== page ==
The ICJ’s judges are holding hearings for the next week and a half to decide whether it is competent to hear the lawsuits brought against India and Pakistan — neither of which have signed the 1968 nuclear Non-Proliferation Treaty (NPT).

A third hearing against Britain — which has signed the NPT — scheduled to start on Wednesday will be devoted to “preliminary objections” raised by London.

The Marshalls initially sought to bring a case against nine countries it said possessed nuclear arms: Britain, China, France, India, Israel, North Korea, Pakistan, Russia and the United States.
Israel has never admitted to having nuclear weapons.

But the Hague-based ICJ, set up in 1945 to rule in disputes between states, has only admitted three cases against Britain, India and Pakistan, because they have accepted the ICJ’s compulsory jurisdiction.

Pakistan’s lawyers did not attend Tuesday’s hearings.

It did however file a counter-claim against Majuro’s allegations saying “the court has no jurisdiction to deal with the application” and insisting that the case is “not admissible”, said ICJ President Ronny Abraham.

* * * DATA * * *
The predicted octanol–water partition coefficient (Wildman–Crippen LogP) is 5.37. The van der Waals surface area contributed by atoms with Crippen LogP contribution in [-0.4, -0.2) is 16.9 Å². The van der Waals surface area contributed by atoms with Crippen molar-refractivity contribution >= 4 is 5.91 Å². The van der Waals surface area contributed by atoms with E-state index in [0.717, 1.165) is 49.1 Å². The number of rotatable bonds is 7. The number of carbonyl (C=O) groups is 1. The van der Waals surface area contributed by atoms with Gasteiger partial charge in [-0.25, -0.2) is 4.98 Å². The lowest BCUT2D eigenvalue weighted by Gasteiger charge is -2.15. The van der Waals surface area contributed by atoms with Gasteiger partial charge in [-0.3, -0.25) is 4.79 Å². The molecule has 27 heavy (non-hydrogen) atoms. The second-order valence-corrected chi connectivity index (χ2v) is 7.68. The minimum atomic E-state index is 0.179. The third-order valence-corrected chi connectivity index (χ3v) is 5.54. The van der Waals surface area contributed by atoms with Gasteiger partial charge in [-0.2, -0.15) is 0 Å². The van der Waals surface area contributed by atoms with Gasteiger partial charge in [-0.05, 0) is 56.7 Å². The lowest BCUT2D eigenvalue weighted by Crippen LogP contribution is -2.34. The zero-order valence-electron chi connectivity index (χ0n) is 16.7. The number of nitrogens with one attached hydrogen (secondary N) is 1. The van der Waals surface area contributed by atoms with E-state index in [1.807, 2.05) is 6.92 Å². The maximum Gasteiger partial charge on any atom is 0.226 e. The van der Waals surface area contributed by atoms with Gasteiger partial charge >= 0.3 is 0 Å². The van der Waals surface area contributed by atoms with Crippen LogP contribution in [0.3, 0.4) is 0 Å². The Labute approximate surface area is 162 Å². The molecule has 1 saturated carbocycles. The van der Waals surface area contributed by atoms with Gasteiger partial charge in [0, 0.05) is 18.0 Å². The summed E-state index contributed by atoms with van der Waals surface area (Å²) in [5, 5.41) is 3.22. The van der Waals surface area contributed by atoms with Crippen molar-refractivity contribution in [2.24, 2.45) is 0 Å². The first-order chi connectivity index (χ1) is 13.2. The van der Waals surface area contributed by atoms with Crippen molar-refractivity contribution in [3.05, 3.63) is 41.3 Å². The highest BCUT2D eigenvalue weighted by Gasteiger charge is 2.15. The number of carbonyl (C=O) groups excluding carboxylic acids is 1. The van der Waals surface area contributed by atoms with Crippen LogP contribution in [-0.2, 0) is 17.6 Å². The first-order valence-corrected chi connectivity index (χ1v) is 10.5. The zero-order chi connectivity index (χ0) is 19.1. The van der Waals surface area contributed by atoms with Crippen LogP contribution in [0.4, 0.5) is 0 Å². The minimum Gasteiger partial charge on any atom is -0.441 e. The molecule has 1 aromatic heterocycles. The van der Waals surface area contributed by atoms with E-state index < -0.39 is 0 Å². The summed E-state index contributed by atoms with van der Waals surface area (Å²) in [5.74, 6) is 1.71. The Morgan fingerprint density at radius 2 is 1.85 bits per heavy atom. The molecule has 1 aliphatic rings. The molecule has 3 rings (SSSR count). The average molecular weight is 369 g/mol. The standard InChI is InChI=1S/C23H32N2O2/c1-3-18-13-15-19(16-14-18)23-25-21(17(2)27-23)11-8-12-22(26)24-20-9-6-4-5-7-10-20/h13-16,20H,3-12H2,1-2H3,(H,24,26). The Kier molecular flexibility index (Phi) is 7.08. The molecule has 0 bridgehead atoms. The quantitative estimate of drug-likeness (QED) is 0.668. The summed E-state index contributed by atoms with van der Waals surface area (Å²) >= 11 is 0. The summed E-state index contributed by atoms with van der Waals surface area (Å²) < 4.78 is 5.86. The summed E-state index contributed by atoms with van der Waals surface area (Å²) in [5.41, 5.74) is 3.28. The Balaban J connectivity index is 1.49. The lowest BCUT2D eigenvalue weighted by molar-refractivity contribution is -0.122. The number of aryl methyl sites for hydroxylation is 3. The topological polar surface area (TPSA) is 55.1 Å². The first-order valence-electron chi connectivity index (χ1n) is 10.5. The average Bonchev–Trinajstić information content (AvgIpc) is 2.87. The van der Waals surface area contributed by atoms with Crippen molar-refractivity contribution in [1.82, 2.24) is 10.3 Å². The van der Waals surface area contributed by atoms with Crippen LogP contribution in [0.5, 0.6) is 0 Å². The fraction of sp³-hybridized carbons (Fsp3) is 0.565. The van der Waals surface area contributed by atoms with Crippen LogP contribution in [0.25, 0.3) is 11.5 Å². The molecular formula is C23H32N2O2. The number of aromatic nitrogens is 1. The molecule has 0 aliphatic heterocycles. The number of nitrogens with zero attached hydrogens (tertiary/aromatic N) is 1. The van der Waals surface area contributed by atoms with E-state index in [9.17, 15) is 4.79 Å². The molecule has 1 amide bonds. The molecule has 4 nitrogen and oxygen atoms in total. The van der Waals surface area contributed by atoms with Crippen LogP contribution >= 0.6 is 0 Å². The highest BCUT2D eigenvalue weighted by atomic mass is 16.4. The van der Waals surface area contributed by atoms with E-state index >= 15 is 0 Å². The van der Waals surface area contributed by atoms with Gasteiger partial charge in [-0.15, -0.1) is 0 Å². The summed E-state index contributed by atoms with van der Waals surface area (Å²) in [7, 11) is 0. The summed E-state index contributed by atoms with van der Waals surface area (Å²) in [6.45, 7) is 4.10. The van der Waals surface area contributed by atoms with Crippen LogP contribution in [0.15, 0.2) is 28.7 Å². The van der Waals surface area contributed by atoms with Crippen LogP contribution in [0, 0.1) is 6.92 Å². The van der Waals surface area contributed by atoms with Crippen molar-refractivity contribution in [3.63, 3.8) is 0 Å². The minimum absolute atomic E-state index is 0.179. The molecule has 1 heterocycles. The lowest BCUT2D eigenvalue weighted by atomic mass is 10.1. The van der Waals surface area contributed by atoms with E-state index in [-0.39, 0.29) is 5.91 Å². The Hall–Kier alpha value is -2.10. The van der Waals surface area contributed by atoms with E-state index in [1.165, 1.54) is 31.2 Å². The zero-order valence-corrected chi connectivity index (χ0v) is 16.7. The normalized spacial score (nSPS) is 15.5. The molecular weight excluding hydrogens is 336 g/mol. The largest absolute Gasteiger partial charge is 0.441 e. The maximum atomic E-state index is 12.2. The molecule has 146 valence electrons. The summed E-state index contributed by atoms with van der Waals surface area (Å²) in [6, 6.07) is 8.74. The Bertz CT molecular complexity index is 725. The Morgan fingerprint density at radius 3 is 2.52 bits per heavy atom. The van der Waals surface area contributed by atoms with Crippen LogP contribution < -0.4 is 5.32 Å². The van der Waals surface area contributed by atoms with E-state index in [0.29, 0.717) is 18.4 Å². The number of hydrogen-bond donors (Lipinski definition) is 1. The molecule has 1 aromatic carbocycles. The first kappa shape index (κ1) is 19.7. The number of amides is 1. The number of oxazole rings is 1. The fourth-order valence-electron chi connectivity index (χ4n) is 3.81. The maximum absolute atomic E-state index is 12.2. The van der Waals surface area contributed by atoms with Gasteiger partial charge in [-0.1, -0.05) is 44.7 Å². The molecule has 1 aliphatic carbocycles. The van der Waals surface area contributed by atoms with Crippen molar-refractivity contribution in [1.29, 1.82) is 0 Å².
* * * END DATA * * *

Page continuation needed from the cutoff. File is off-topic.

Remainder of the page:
Continue Reading

SOUTH ASIA

Bangladesh to drop Islam as official religion following attacks on Hindus

Published

on

Bangladesh to drop Islam as official religion following attacks on Hindus

New Delhi: Bangladesh is likely to drop Islam as its official religion following a series of attacks on people from other faiths in the country. The country’s Supreme Court is hearing a plea challenging the status of the official religion of the country to Islam.

Bangladesh, which was declared a secular country after its formation in 1971, was declared an Islamic country following a constitutional amendment in 1988.

According to a report in the Daily Mail, the plea has challenged the declaration of Islam as the national religion of the country.

The move is being supported by leaders from the minority communities like Hindus, Christians and Muslim minority Shiites.

Bangladesh has 90 per cent of Muslims, 8 per cent Hindus and remaining constitutes Christians and Muslim minority Shiites.

In last month, a Hindu priest was hacked to death following an attack on a temple in Panchgarh district. Two others were seriously injured in the attack. There have been several lethal attacks on writers and bloggers.

According to a report in the Independent, Islamist groups Jumatul Mujahedeen Bangladesh and Ansarullah Bangla Team are believed to have carried out at least seven attacks on foreign and minority people in Bangladesh in the past year.

terror-on-hindus-in-bd-viii

Temple

Hindu-temple-attacked

Continue Reading

Follow us on Twitter

Trending

css.php
Skip to toolbar